|Scot Cotterell, Thanks For Having Us|
courtesy the artist
Situated in a brutally functional Besser brick building that used to house a petfood butcher’s shop, 6a Gallery is Hobart’s newest artist run-initiative. Far from the generic white cube, 6a is a relatively small, oddly shaped space, consisting of a tiny area at the entrance, a narrow hallway and a kitchenette with an unplumbed bathtub. This unconventional environment challenges artists to consider the site, and has inspired a number of diverse site-specific artworks. For Stowards, the kitchenette feature provided the perfect circumstances for his participatory artwork. Similarly the entrance to the gallery, with its roller doors and rough surrounds, complemented the aesthetics of Cotterell’s art.
Cotterell’s work sprawls across the gallery floor, a seemingly haphazard placement of objects. Powercords wind their way around a plastic-wrapped frame, dusty canvases are stacked against the wall facing away from the viewer, a large grid of ancient speakers emits distorted sound and tacky LED ‘paintings’ barely hang on the wall next to an insignificant looking bootleg copy of an ’N Sync CD. Assumedly in response to the unusual gallery space, Cotterell has shunned traditional forms of art presentation, preferring to place smaller objects on the floor or leaning against the wall so that the viewer has to bend down to engage with the works.
The artwork that initially attracts my attention is one of Cotterell’s faux ‘graffitied’ posts, which I recognise as a single part of a site-specific work in a recent outdoor sculpture trail. Out of context, the graffiti takes on a completely different meaning, emphasised by the upright post’s isolation in the forefront of the gallery. This re-presentation raises an interesting question—where do site-specific artworks go when the show is over?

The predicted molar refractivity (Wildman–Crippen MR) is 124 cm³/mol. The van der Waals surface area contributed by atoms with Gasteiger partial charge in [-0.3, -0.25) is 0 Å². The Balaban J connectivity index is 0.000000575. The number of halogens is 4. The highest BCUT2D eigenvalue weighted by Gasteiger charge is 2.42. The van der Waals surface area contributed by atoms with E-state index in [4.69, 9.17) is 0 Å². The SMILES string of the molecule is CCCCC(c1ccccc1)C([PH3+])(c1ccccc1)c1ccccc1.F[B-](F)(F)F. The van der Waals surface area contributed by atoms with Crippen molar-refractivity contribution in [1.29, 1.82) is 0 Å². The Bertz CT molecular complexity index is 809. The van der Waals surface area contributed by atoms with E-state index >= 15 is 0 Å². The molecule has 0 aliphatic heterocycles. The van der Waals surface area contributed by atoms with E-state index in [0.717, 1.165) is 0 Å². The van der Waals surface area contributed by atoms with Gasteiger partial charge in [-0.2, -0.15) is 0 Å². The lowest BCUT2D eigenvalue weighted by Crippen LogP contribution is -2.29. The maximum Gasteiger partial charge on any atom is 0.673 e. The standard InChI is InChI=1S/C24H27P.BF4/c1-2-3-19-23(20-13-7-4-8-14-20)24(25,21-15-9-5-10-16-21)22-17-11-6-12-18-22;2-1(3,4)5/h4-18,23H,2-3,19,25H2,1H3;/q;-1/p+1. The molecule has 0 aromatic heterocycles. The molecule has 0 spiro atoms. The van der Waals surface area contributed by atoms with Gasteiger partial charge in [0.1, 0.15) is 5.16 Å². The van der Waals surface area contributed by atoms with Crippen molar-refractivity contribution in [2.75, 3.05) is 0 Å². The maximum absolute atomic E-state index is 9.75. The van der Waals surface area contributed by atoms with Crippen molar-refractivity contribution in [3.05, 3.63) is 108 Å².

I’m later informed that Cotterell’s intention is to display older exhibited work, such as the graffitied post, amongst newly produced work, in an attempt to challenge the ingrained convention of linear development in current art practice. However, the works are displayed without an artist statement, titles or dates; and for a viewer unfamiliar with Cotterell’s art practice, there is no distinguishing the old from the new. The average viewer’s only indication of the artist’s intention is the exhibition title—a rather humble “Thanks for having us.”
|Tristan Stowards, Thanks For Having Us|
courtesy the artist
The viewer is invited to join the artist in such diverse and often banal activities as writing letters to the editor, eating lunch and watching a movie. Stowards turns out to be a warm and enthusiastically welcoming host and I find myself returning to the gallery many times over the course of the exhibition. On my first visit, keen to avoid the “dumbell, sit ups, push ups” session, I strategically arrive in time for the 2pm “drawing practice”, after which I proudly watch as my still life, Jaffle Maker with Olive Oil Bottle against Kitchenette Tiles, is added to the growing number of drawings in the gallery hallway. My second visit is somewhat humiliating. I turn up for the 4.40pm “Singstar ‘Where the Wild Roses Grow’” and am classed a “wannabe” by the Playstation Game. Stowards’ daily timetable of tasks and play enjoyably mocks both the romantic ideal of the working artist and the dole bludger stereotype.
The creations of Stowards and Cotterell, although strikingly different in approach, offer engaging interpretations of artistic practice. Stowards achieves this by sharing his personal experience as an artist with the public in a participatory artwork, and Cotterell by his presentation of anonymous artworks which reject the contemporary art conventions of artistic progression and statements of intent. Yet, the main strength of Thanks for Having Us lies in the artists’ use of 6a, creating an entertaining exhibition that tests the function of the traditional gallery space.
Thanks For Having Us, artists Scot Cotterell, Tristan Stowards, 6a Gallery, Hobart, April 11-May 4.; 6a Newdegate Street, North Hobart is open Thursday-Sunday 1-5
Lucy Hawthorne is an artist, writer and PhD candidate at the University of Tasmania and participated in the RealTime-10 Days on the Island Review Writing Workshop in 2007.
RealTime issue #85 June-July 2008 pg. 54
© Lucy Hawthorne; for permission to reproduce apply to firstname.lastname@example.org